Banks urged to give underwater homeowners money...

Discussion in 'Wall St. News' started by Mvic, Mar 4, 2008.

  1. Mvic


  2. empee


    Maybe someone should explain that "free markets" doesn't mean you give away product for free!
  3. Maybe he is saying "you guys screwed the pooch by giving these people loans in the first place, so now try to help them out before they foreclose"

    I went in for a mortgage a few years ago and I had a number in my head of what i wanted to spend. I wanted to get pre-approved to make the buying process quicker. They approved me for a loan where the mortgage alone was 4 times what I had in mind. I told him "you got to be kidding", he said No, I have great credit and would be able to swing it. I believe i would not have been able to survive if i had accepted the highest loan they qualified me for. The taxes, insurance, etc on top of the loan would leave me less than 1 weeks money to buy everything else in my life like food, clothes, vehicles, etc...

    They were looking for the quick score and then they flip my mortgage to someone else and its off their books.

    While I believe the people that accepted these mortgages should be held responsible for their choices. i also believe that the banks and morgage brokers were in a position to know better and they need to be accountable too.

    i guarantee you if they were charged back for making a loan that failed over the course of the lifetime of that loan, they would never have written ANY shady or subprime loans.

    But thats just my opinion and I could be wrong.
  4. S2007S


    This is getting FU$%ing ridiculous....
  5. One of the suggestions Bernanke made was for mortgage and other financial companies to reduce the amount of the loan to provide relief to a struggling owner. "Principal reductions that restore some equity for the homeowner may be a relatively more effective means of avoiding delinquency and foreclosure," Bernanke said.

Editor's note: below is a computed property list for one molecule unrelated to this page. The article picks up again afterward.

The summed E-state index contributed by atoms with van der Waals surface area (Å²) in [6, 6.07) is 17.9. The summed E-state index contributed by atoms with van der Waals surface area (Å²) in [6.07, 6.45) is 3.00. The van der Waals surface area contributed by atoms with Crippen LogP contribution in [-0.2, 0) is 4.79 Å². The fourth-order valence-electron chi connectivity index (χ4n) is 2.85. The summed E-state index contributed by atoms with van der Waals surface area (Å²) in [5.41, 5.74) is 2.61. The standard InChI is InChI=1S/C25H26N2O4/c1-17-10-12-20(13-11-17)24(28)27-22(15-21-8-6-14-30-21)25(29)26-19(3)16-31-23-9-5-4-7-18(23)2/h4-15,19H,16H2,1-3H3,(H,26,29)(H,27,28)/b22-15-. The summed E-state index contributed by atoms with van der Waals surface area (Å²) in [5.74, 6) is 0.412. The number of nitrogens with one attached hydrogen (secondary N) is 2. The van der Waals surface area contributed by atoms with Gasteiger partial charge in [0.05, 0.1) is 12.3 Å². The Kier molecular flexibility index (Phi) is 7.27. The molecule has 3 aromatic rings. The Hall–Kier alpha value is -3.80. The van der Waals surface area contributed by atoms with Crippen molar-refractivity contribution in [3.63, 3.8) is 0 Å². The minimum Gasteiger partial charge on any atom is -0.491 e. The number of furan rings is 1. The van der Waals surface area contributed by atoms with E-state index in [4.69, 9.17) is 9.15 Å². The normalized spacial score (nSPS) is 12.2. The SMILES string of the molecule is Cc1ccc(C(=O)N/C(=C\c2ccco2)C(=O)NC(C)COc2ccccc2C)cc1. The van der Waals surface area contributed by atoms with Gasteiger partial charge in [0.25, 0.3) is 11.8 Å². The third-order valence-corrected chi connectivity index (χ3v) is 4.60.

With low or negative equity in their home, a stressed borrower has less ability -- because there is no home equity to tap -- and less financial incentive to try to remain in the home, he said.

    Bernanke acknowledged this idea might be a tough sell to lenders. Lenders, he said, are reluctant to write down principal. "They said that if they were to write down the principal and house prices were to fall further, they could feel pressured to write down principal again," Bernanke said.

    Still, Bernanke suggested such longer-term permanent solutions may work better than shorter-term and temporary ones, where the distressed homeowner could find himself in trouble again. "When the mortgage is `under water' a reduction in principal may increase the expected payoff by reducing the risk of default and foreclosure," he said.

    To date, permanent home mortgage modifications that have occurred have typically involved a reduction in the interest rate, while reductions of the principal balance of the loan have been quite rare, he said.

    "Measures that lead to a sustainable outcome are to be preferred to temporary palliatives, which may only put off foreclosure and perhaps increase its ultimate costs," Bernanke said.

    So, I guess Bernanke reads Roubini too.

    Amazing. I am stunned there hasn't been more of a reaction to this. Think it needs some time to digest. I can't think of worse news.

    Any other comments?
  6. All that was needed was federal regulation which prohibited the mortgage writer on conforming loans from disposing of the loan for 5 years. Qualifications and loan underwriting would have been entirely different.

    As things stand now, there are plenty of mortgage holders in one form or another who are leveraged and stuck... bankruptcy looms for them unless there is some kind of save... and they're desperate.
  7. S2007S


    And many fools think the bottom is in, the bottom is VERY FAR AWAY , real estate is going to fall another 10-15% and most likely another 20-30% over the next 3-4 years. They will do anything to stop it from falling, surprised they didnt step in to slow it down when housing prices were rising 20-30% a year. See what GREED does......

  8. There's actually a bankruptcy concept that is right on point to the whole housing mess and it's college or law school level simple:

    Creditors are divided into secured (e.g. mortgage or other liens) or unsecured (e.g. credit card, your bill at the cleaners).

    BUT, if you claim you are secured, your security interest is only up to the value of the collateral and everything over that is unsecured and potentially dischargeable.

    The problem is the part about debtors being able to avoid the overage - which has been so watered down by this corrupt Congress.
  9. bernanke may be saying the fed can be of no more help other than a few more cuts.

    the bankers have to laughing at this one.
    #10     Mar 4, 2008